A Talk About Parsons

— However it may have been with the world in general, that part of it which we call literary has always found the parson interesting. As a personage he has discovered sharp contrasts to the rest of humanity, and has not been without contradictions in himself which are available for purposes of the novelist’s art. Nearly every great writer of fiction has used him as a foil; and when other subjects of ridicule and sarcasm fail, the clergyman remains an ever present resource. As a rule, we do not find him in the drama except in caricature; even Shakespeare creating only the great prelate, the ecclesiastic on the side of his relations to the state. But since the novel has driven the drama out of the literary field, fiction has held the mirror up to every phase of clerical character, from the improvident Vicar of Wakefield, in whom Goldsmith reflected so much of his own personality, to the Dean Maitlands and Reverend Apostates, the Robert Elsmeres and John Wards, of our own day. No one would think of accusing Hawthorne of. churchy inclinations, and yet the fact remains that no human product seems to have had the fascination for his mind which he found in that unique individual, the New England minister of a century ago. Even George Eliot, with her secularist tendencies, rarely failed, in a novel, to pay her respects to a profession which must have appealed to her only upon the literary side ; nor was her singularly catholic mind wanting in a genuine and tender appreciation of the difficulties as well as the ideal aspects of the minister’s work. How, too, Trollope delighted in clergymen, reveling in the petty details of curate existence as if he shared that absorption in their person and function which is commonly ascribed to women of uncertain prospects and a sentimental turn of mind! And what a hopeless figure that same novelist would have made in a new world like ours, without any religious establishment and a social life conditioned in its mild monotonies !

In the field of actual literary achievement, also, should we not miss that gentle lover of the fields, Gilbert White of Selborne, who knew so well how to serve men in the double capacity of naturalist and pastor ? George Crabbe may not be a great poet, but it is pleasant to think of him, after his safe anchorage in the Church, as solacing his own life, if not compelling the attention of afterages, with the respectable mediocrity of his verse. Who does not like to take the road with preaching, fighting, gypsying George Borrow, whose heart always spoke in Romany, whatever language might be on his lips ! Few have done more to enliven our literature than Dean Swift and Sydney Smith, to say nothing of that laughter-loving Mr. Ingoldsby, who was known in the pulpit as Rev. Richard H. Barham. Not every one recalls that the best two drinkingsongs in the language were written by clergymen, — The Brown Jug, by Rev. Francis Fawkes, and that Drinking Song by John Still, Bishop of Bath and Wells in the sixteenth century, which Warton calls the first chanson a boire of any merit in the English tongue. What a saving quality of reaction there is in the humor and playful abandon of such divines as Mather Byles, Norman Macleod, and Janies Hannington, as if. uncompromising and devoted as they are, their very seriousness made them capable of a boyishness denied to the rest of mankind!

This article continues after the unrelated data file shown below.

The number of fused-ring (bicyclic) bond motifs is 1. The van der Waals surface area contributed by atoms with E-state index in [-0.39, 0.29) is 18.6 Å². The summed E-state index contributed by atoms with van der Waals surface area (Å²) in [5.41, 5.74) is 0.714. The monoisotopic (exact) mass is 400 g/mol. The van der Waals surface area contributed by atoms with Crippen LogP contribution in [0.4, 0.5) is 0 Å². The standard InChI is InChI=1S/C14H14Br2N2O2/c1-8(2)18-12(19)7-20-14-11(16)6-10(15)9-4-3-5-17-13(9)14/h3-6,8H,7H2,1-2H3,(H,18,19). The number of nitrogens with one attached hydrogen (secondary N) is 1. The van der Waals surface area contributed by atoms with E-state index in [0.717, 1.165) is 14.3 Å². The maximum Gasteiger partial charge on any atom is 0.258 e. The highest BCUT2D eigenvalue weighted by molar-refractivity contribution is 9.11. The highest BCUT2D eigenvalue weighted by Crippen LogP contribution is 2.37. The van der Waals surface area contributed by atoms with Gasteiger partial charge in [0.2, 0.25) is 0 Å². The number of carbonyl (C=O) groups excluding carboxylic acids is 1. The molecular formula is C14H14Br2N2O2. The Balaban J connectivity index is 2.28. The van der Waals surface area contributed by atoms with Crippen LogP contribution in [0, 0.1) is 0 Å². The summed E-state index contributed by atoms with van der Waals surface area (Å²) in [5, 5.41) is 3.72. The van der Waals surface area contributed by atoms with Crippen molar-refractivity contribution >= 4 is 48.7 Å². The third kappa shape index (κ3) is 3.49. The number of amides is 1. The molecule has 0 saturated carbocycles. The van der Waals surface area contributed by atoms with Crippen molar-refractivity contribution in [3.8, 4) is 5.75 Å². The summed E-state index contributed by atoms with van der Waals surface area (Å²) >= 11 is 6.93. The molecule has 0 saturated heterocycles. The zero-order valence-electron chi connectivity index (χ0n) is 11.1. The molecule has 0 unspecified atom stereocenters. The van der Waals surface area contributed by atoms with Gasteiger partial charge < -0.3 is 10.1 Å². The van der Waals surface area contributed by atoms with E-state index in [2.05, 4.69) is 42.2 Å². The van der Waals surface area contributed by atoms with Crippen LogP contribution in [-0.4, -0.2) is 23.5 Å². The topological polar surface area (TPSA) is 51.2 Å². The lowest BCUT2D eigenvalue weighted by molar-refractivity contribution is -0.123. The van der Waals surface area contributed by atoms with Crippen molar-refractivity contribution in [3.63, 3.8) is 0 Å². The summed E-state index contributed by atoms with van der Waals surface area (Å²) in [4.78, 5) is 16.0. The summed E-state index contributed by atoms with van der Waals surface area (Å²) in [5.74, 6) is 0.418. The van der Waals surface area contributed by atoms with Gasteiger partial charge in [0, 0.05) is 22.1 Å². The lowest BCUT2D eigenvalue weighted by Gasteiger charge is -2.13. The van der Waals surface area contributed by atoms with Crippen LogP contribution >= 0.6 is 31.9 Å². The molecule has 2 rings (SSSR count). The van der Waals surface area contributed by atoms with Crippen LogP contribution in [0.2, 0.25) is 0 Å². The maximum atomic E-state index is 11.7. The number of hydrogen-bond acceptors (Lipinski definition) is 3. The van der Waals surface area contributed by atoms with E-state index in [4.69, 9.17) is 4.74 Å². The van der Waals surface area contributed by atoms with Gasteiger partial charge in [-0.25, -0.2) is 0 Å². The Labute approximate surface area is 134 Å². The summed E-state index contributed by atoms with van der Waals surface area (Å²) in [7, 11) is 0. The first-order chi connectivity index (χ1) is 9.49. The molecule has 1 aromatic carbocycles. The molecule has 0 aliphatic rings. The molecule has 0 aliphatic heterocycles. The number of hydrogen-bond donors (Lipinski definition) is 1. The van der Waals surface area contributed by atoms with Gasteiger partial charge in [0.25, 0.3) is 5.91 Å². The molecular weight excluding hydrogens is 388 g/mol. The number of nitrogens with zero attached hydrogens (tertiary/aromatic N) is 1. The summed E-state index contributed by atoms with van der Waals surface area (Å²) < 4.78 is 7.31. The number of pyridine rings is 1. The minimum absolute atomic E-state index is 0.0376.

One hopes, moreover, that under the leveling conditions of democracy the type may not he losing somewhat of its variety, and becoming less picturesque and interesting to the unprejudiced observer. The clerical figure seems best projected upon the background of a state church, with its definite social adjustment and its permitted freedom of action. What other religious organization could contain and tolerate at the same time so many differing phases of the genus parson as the English Establishment? And whether he belong to the praying, fighting, drinking, racing, or fox-hunting♦ order, where else is he so certain of commanding the deference due to his cloth ? This latitude, allowed him for the institution’s sake, has at least tended to keep him up to the mark of manly vigor and that all-round sympathy with life so necessary to his function and office. For when men justify their indifference to religion by recalling the mot that there are three sexes, men, women, and clergymen, it is evident that a more than artistic loss has been suffered.

But parsons will he parsons; and, say what we may in their disfavor, the human drama would be incomplete without them. One does not like to contemplate the world with the clerical element wholly left out ; but perhaps there is no other way of bringing us to a realizing sense of the profession and the place it occupies in life.